Ingredient Name: Kimchi, kimchee, kim chee, gimche
Chinese Name: 泡菜 (pàocài), 김치 (kimchi in Korean)
I don’t tolerate spicy foods very well, but kimchi is one of those foods that you eat and can’t seem to get enough of it, even when my mouth is on fire. The reason is because I love cabbage and I especially love soft cabbage that is sour – the spicy is just an extra added bonus. Kimchi is a very diverse food in that you can use it in soups, stews, rice, as an appetizer, dishes and various other cuisine usages. It is also readily available as the fermented goodie that it is in supermarkets so when you’re short of food to serve with rice, you just pop open that kimchi and that’s your meal.
- Fermented vegetables (either napa cabbage, radish, green onions or cucumbers) originated from Korea
- There are many variations of kimchi (spiciness, usage, ingredients)
- Often used as a side dish, in stews, soups, and other dishes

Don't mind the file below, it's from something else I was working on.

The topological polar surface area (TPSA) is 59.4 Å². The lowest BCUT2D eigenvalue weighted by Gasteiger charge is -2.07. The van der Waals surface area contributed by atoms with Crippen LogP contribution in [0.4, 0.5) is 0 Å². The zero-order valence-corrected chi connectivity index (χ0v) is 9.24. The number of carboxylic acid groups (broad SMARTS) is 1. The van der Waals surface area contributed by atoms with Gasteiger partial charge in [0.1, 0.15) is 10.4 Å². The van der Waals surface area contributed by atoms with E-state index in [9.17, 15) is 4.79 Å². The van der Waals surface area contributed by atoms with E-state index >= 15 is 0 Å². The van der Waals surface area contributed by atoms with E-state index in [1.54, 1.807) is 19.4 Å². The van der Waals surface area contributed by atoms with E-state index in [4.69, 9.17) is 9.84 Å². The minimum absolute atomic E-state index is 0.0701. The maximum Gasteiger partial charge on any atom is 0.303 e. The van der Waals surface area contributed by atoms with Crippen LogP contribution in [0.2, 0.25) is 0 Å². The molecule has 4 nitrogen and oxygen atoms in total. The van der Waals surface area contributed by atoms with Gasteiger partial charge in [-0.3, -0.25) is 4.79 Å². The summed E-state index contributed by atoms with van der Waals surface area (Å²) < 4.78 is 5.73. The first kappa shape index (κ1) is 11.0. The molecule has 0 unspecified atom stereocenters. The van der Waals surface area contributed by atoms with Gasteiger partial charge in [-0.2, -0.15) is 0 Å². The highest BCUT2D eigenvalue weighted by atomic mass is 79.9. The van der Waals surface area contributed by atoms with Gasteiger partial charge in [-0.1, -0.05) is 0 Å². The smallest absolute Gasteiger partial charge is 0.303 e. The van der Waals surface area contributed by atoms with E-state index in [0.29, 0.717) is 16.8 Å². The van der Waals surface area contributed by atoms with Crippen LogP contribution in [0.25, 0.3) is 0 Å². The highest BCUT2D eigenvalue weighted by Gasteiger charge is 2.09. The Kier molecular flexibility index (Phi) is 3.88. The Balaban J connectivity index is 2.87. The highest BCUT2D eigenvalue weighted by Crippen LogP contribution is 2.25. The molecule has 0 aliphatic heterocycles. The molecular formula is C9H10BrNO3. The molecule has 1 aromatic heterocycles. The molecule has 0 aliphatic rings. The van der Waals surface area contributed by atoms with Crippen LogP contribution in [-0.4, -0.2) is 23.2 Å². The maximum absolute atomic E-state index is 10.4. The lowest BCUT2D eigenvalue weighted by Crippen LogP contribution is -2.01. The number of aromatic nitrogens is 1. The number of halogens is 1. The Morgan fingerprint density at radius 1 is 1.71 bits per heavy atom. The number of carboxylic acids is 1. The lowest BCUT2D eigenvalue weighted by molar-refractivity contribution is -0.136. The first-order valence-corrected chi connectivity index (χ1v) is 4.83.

- Red chili flakes are the most common ingredient to ferment the dish and give it heat
- There is a non-spicy version of kimchi available (that is white)
How do I prepare it?
- Use directly from the package (or jar)
- If you find it too spicy, rinse quickly in a bowl of warm water
Where can I buy this?
- Available in most western supermarkets
What is the cost?
- Kimchi is relatively affordable
- High in dietary fiber and low in calories
- 1 serving of Kimchi meets 80% of the recommended daily Vitamin C and Carotene in take
- Aids in digestion and helps open the appetite
- Excellent source of Vitamin A, B’s, Iron and Calcium
- The spiciness of kimchi may irritate sensitive stomachs
- When taking kimchi out of a kimchi jar, use clean utensils to avoid contaminating the source (for re-use if it can’t be eaten all)